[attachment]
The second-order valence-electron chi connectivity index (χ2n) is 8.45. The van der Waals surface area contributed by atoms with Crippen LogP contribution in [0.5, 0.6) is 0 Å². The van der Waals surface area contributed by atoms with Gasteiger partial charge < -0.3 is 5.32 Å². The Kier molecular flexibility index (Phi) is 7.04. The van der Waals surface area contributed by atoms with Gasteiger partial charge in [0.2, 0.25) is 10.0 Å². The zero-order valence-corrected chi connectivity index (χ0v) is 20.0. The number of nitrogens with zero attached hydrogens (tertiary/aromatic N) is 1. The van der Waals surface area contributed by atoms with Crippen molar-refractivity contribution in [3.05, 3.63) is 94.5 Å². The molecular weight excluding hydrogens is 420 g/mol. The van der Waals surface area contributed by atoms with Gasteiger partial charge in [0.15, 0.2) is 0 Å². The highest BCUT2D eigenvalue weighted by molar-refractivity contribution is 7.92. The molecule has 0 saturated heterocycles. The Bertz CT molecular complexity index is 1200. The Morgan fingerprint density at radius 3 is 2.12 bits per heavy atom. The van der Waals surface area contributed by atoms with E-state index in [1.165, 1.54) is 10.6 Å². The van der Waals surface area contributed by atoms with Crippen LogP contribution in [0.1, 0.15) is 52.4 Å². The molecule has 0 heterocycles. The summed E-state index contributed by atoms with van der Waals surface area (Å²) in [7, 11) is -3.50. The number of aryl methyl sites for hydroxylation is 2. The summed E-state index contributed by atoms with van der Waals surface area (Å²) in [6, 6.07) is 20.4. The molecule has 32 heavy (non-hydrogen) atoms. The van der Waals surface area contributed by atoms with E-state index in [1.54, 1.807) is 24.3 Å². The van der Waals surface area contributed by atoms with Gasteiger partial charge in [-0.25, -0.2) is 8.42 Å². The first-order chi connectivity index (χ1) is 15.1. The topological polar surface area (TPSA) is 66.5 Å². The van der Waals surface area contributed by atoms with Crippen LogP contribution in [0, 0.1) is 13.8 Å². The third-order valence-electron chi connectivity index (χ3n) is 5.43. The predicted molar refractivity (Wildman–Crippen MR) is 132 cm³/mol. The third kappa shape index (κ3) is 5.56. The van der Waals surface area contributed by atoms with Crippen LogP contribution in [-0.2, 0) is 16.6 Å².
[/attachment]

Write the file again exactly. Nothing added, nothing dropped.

The second-order valence-electron chi connectivity index (χ2n) is 8.45. The van der Waals surface area contributed by atoms with Crippen LogP contribution in [0.5, 0.6) is 0 Å². The van der Waals surface area contributed by atoms with Gasteiger partial charge < -0.3 is 5.32 Å². The Kier molecular flexibility index (Phi) is 7.04. The van der Waals surface area contributed by atoms with Gasteiger partial charge in [0.2, 0.25) is 10.0 Å². The zero-order valence-corrected chi connectivity index (χ0v) is 20.0. The number of nitrogens with zero attached hydrogens (tertiary/aromatic N) is 1. The van der Waals surface area contributed by atoms with Crippen molar-refractivity contribution in [3.05, 3.63) is 94.5 Å². The molecular weight excluding hydrogens is 420 g/mol. The van der Waals surface area contributed by atoms with Gasteiger partial charge in [0.15, 0.2) is 0 Å². The highest BCUT2D eigenvalue weighted by molar-refractivity contribution is 7.92. The molecule has 0 saturated heterocycles. The Bertz CT molecular complexity index is 1200. The Morgan fingerprint density at radius 3 is 2.12 bits per heavy atom. The van der Waals surface area contributed by atoms with E-state index in [1.165, 1.54) is 10.6 Å². The van der Waals surface area contributed by atoms with Crippen LogP contribution in [0.1, 0.15) is 52.4 Å². The molecule has 0 heterocycles. The summed E-state index contributed by atoms with van der Waals surface area (Å²) in [7, 11) is -3.50. The number of aryl methyl sites for hydroxylation is 2. The summed E-state index contributed by atoms with van der Waals surface area (Å²) in [6, 6.07) is 20.4. The molecule has 32 heavy (non-hydrogen) atoms. The van der Waals surface area contributed by atoms with E-state index in [1.54, 1.807) is 24.3 Å². The van der Waals surface area contributed by atoms with Gasteiger partial charge in [-0.25, -0.2) is 8.42 Å². The first-order chi connectivity index (χ1) is 15.1. The topological polar surface area (TPSA) is 66.5 Å². The van der Waals surface area contributed by atoms with Crippen LogP contribution in [0, 0.1) is 13.8 Å². The third-order valence-electron chi connectivity index (χ3n) is 5.43. The predicted molar refractivity (Wildman–Crippen MR) is 132 cm³/mol. The third kappa shape index (κ3) is 5.56. The van der Waals surface area contributed by atoms with Crippen LogP contribution in [-0.2, 0) is 16.6 Å².